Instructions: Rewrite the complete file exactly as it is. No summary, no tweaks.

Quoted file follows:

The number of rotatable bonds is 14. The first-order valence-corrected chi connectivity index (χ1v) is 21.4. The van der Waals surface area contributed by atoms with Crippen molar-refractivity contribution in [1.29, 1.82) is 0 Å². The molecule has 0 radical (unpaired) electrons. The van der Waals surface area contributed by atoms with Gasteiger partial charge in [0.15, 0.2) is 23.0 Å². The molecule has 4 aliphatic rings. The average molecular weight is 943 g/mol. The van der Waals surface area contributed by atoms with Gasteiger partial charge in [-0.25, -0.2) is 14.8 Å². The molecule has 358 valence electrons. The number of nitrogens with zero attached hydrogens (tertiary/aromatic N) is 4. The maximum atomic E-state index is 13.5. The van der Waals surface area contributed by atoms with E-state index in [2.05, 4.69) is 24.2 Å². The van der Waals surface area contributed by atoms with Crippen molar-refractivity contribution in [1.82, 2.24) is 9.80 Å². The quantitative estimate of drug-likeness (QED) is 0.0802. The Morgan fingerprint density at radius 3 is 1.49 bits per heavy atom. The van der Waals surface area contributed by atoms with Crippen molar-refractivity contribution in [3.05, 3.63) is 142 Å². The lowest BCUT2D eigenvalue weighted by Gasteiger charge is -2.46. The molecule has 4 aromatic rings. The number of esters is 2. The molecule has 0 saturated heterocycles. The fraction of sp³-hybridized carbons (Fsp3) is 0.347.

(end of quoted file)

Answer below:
The number of rotatable bonds is 14. The first-order valence-corrected chi connectivity index (χ1v) is 21.4. The van der Waals surface area contributed by atoms with Crippen molar-refractivity contribution in [1.29, 1.82) is 0 Å². The molecule has 0 radical (unpaired) electrons. The van der Waals surface area contributed by atoms with Gasteiger partial charge in [0.15, 0.2) is 23.0 Å². The molecule has 4 aliphatic rings. The average molecular weight is 943 g/mol. The van der Waals surface area contributed by atoms with Gasteiger partial charge in [-0.25, -0.2) is 14.8 Å². The molecule has 358 valence electrons. The number of nitrogens with zero attached hydrogens (tertiary/aromatic N) is 4. The maximum atomic E-state index is 13.5. The van der Waals surface area contributed by atoms with E-state index in [2.05, 4.69) is 24.2 Å². The van der Waals surface area contributed by atoms with Crippen molar-refractivity contribution in [1.82, 2.24) is 9.80 Å². The quantitative estimate of drug-likeness (QED) is 0.0802. The Morgan fingerprint density at radius 3 is 1.49 bits per heavy atom. The van der Waals surface area contributed by atoms with Crippen molar-refractivity contribution in [3.05, 3.63) is 142 Å². The lowest BCUT2D eigenvalue weighted by Gasteiger charge is -2.46. The molecule has 4 aromatic rings. The number of esters is 2. The molecule has 0 saturated heterocycles. The fraction of sp³-hybridized carbons (Fsp3) is 0.347.